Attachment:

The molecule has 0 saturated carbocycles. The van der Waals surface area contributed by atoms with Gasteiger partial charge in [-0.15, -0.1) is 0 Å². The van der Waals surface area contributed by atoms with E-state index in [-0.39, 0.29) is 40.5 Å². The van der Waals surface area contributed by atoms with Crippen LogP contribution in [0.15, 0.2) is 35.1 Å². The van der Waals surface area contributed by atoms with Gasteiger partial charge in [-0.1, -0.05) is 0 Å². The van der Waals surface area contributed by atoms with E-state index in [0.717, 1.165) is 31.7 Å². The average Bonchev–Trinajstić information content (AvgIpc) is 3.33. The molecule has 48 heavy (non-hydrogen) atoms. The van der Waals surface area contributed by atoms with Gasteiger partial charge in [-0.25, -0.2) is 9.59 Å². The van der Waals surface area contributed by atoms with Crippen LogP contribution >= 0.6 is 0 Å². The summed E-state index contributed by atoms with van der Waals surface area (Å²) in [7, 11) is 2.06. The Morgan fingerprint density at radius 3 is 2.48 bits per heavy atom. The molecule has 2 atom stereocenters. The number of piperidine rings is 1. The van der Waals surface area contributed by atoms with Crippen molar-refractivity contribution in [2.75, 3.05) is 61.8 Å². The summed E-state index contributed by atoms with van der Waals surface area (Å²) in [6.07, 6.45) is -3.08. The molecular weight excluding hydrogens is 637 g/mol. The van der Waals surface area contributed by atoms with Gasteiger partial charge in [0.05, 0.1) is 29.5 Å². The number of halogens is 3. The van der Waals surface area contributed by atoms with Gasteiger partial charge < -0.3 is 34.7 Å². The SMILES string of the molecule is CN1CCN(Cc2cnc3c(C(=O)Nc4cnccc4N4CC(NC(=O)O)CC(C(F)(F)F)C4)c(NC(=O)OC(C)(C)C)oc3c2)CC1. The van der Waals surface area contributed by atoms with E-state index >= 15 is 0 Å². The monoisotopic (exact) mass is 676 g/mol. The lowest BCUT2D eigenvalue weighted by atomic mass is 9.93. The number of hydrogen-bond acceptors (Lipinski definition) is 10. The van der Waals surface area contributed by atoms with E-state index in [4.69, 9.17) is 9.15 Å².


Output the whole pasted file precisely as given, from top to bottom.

The molecule has 0 saturated carbocycles. The van der Waals surface area contributed by atoms with Gasteiger partial charge in [-0.15, -0.1) is 0 Å². The van der Waals surface area contributed by atoms with E-state index in [-0.39, 0.29) is 40.5 Å². The van der Waals surface area contributed by atoms with Crippen LogP contribution in [0.15, 0.2) is 35.1 Å². The van der Waals surface area contributed by atoms with Gasteiger partial charge in [-0.1, -0.05) is 0 Å². The van der Waals surface area contributed by atoms with E-state index in [0.717, 1.165) is 31.7 Å². The average Bonchev–Trinajstić information content (AvgIpc) is 3.33. The molecule has 48 heavy (non-hydrogen) atoms. The van der Waals surface area contributed by atoms with Gasteiger partial charge in [-0.25, -0.2) is 9.59 Å². The van der Waals surface area contributed by atoms with Crippen LogP contribution >= 0.6 is 0 Å². The summed E-state index contributed by atoms with van der Waals surface area (Å²) in [7, 11) is 2.06. The Morgan fingerprint density at radius 3 is 2.48 bits per heavy atom. The molecule has 2 atom stereocenters. The number of piperidine rings is 1. The van der Waals surface area contributed by atoms with Crippen molar-refractivity contribution in [2.75, 3.05) is 61.8 Å². The summed E-state index contributed by atoms with van der Waals surface area (Å²) in [6.07, 6.45) is -3.08. The molecular weight excluding hydrogens is 637 g/mol. The van der Waals surface area contributed by atoms with Gasteiger partial charge in [0.05, 0.1) is 29.5 Å². The number of halogens is 3. The van der Waals surface area contributed by atoms with Gasteiger partial charge < -0.3 is 34.7 Å². The SMILES string of the molecule is CN1CCN(Cc2cnc3c(C(=O)Nc4cnccc4N4CC(NC(=O)O)CC(C(F)(F)F)C4)c(NC(=O)OC(C)(C)C)oc3c2)CC1. The van der Waals surface area contributed by atoms with E-state index >= 15 is 0 Å². The monoisotopic (exact) mass is 676 g/mol. The lowest BCUT2D eigenvalue weighted by atomic mass is 9.93. The number of hydrogen-bond acceptors (Lipinski definition) is 10. The van der Waals surface area contributed by atoms with E-state index in [4.69, 9.17) is 9.15 Å².